If you watched last week’s video, you saw how we’d found a curious discrepancy in Google’s auto complete results for Hillary Clinton. When you searched for “Hillary Clinton cri” in the U.S. relatively benign search phrases popped up, but on Google sites in the rest of the world we got results like Hillary Clinton criminal prosecution and Hillary Clinton crime video. Based on these results, it looked like Google was manipulating the auto-complete results in the U.S.
Google responded by emailing the Washington Post, claiming that the autocorrect feature cut out any responses that were “offensive or disparaging” when they showed their results. The problem with their response is that it appears to be a flat-out lie.
First of all, if the phrase is so offensive or disparaging, it wouldn’t show up in searches in every English-speaking country except the U.S. It would have been cut out worldwide if it was so insulting toward Hillary Clinton. In truth, the only place where it doesn’t show is in google.com’s search.
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The other part of the untruth has to do with further statements made by Google. They state that auto-complete results are always based on search phrase popularity, based on locality. So logically, the most commonly searched-for phrase should show up at the top of the list. When you search google.com.au, it does just that. But when you use Google’s own tool, Google Trends, you can clearly see the missing phrases showing higher search volume than the ones that do appear when you search.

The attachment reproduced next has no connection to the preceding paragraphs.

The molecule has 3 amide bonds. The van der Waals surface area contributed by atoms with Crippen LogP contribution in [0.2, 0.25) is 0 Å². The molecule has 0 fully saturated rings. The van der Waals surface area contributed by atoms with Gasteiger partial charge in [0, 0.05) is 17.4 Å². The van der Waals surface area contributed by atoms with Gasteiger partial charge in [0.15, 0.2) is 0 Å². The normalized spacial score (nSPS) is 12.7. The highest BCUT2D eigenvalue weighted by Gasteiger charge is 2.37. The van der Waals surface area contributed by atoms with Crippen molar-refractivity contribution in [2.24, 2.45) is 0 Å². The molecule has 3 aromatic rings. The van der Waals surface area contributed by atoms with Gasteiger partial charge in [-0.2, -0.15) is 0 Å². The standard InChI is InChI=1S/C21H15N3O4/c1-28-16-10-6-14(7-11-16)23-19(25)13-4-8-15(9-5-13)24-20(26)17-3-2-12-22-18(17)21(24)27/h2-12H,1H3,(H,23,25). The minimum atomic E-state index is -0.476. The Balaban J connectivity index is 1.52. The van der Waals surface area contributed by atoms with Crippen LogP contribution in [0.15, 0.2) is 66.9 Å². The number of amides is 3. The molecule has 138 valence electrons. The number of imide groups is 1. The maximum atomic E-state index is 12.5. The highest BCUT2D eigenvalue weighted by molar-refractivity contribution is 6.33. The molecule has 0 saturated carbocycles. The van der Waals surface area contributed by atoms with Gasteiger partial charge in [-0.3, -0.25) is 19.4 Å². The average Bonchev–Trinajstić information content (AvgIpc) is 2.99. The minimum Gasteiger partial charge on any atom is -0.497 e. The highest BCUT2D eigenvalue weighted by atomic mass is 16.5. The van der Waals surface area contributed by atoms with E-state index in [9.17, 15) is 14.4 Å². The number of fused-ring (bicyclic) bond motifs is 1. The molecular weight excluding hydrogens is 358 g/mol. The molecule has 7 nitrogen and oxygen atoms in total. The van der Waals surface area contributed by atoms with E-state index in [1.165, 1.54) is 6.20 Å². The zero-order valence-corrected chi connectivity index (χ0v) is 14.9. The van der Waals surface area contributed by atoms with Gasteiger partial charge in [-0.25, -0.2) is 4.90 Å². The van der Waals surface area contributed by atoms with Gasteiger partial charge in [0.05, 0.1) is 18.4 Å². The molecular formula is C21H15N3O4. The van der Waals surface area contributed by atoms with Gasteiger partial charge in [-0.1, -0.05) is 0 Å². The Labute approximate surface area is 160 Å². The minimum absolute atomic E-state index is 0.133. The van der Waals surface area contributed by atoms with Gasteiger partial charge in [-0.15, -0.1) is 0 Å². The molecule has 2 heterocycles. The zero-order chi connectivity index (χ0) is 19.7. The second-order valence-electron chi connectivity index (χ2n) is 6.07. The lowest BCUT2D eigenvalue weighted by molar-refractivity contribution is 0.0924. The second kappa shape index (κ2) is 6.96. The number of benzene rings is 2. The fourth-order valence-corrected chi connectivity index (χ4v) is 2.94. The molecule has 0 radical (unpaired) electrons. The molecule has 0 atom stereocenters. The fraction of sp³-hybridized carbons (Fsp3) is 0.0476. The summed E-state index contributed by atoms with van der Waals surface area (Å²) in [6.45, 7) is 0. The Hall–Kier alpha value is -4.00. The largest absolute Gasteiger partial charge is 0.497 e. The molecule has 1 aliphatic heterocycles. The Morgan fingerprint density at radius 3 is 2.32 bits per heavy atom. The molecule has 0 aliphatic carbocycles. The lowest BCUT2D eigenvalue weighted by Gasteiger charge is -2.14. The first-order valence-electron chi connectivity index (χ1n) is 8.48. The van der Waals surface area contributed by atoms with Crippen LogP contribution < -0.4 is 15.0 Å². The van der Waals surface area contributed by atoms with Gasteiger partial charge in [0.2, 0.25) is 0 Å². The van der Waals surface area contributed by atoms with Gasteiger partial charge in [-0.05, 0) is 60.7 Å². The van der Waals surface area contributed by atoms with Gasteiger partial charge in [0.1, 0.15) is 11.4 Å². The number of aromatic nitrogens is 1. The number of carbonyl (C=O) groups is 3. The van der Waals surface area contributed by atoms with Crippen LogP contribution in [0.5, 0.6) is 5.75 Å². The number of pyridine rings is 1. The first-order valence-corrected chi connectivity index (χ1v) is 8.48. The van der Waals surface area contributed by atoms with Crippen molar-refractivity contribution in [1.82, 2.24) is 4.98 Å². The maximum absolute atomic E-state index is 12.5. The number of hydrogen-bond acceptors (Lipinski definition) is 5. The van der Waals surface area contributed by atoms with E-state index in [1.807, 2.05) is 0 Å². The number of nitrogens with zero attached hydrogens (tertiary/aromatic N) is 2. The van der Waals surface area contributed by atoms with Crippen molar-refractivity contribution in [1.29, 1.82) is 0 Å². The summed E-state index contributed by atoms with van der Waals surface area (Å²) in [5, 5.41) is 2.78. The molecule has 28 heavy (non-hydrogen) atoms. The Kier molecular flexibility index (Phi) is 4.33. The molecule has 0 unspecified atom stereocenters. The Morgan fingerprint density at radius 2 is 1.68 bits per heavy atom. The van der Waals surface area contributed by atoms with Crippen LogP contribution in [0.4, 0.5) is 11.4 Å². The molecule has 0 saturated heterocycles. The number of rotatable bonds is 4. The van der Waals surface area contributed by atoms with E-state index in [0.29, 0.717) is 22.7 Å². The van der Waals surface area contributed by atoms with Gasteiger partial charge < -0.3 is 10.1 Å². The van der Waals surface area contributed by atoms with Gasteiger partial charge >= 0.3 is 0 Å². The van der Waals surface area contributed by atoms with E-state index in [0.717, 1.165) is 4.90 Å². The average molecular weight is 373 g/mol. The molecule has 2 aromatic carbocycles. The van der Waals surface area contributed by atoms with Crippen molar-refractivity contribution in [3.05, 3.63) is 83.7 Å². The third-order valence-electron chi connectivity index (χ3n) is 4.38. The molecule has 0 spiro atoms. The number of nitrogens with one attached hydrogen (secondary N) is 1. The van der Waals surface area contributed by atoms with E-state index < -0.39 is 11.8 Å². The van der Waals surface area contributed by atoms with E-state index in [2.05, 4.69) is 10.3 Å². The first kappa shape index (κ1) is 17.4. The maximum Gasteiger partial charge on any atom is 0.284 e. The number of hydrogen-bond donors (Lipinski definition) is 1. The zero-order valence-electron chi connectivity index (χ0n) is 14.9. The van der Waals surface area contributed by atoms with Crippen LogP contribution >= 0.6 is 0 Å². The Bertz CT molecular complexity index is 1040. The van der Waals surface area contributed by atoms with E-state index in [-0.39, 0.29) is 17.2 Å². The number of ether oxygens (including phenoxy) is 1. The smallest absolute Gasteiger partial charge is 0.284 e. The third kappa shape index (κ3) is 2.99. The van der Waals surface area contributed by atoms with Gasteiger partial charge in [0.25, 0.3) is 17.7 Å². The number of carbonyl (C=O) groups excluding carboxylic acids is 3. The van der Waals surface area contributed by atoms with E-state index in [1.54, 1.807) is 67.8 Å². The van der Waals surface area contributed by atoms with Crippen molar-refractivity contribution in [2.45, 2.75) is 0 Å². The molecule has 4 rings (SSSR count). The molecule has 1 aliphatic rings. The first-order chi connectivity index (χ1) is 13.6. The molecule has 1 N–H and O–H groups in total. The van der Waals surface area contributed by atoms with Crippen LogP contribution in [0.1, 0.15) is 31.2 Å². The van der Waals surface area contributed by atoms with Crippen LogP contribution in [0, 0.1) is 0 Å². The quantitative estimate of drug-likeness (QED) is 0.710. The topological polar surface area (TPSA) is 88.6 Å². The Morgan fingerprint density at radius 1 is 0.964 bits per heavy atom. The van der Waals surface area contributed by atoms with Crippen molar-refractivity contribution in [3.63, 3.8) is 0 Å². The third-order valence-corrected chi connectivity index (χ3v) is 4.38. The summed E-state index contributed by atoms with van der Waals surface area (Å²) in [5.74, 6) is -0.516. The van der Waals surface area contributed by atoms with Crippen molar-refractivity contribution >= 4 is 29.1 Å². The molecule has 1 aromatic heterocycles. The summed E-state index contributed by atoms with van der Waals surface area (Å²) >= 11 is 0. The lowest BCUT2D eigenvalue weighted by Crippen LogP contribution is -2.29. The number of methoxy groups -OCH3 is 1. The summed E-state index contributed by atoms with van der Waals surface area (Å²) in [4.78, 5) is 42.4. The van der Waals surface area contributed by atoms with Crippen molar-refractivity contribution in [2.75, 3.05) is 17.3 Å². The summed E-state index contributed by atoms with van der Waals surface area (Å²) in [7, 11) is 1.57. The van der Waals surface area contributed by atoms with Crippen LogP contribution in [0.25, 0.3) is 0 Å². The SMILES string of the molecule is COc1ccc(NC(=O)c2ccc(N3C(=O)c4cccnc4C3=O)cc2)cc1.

The bottom line? I don’t know exactly what’s going on with these results, but they’re fascinating to watch. I think it’s pretty far-fetched to believe that Google might be manipulating results for some unstated objective, if only because it’s being done in a really obvious manner. I’m not even sure how you could hack the system to get those results, but it’s an interesting subject to watch.
For more information, visit the StewArt Media website.
Jim Stewart is a leading expert in search engine optimisation. His business StewArt Media has worked with clients including Mars, M2 and the City of Melbourne.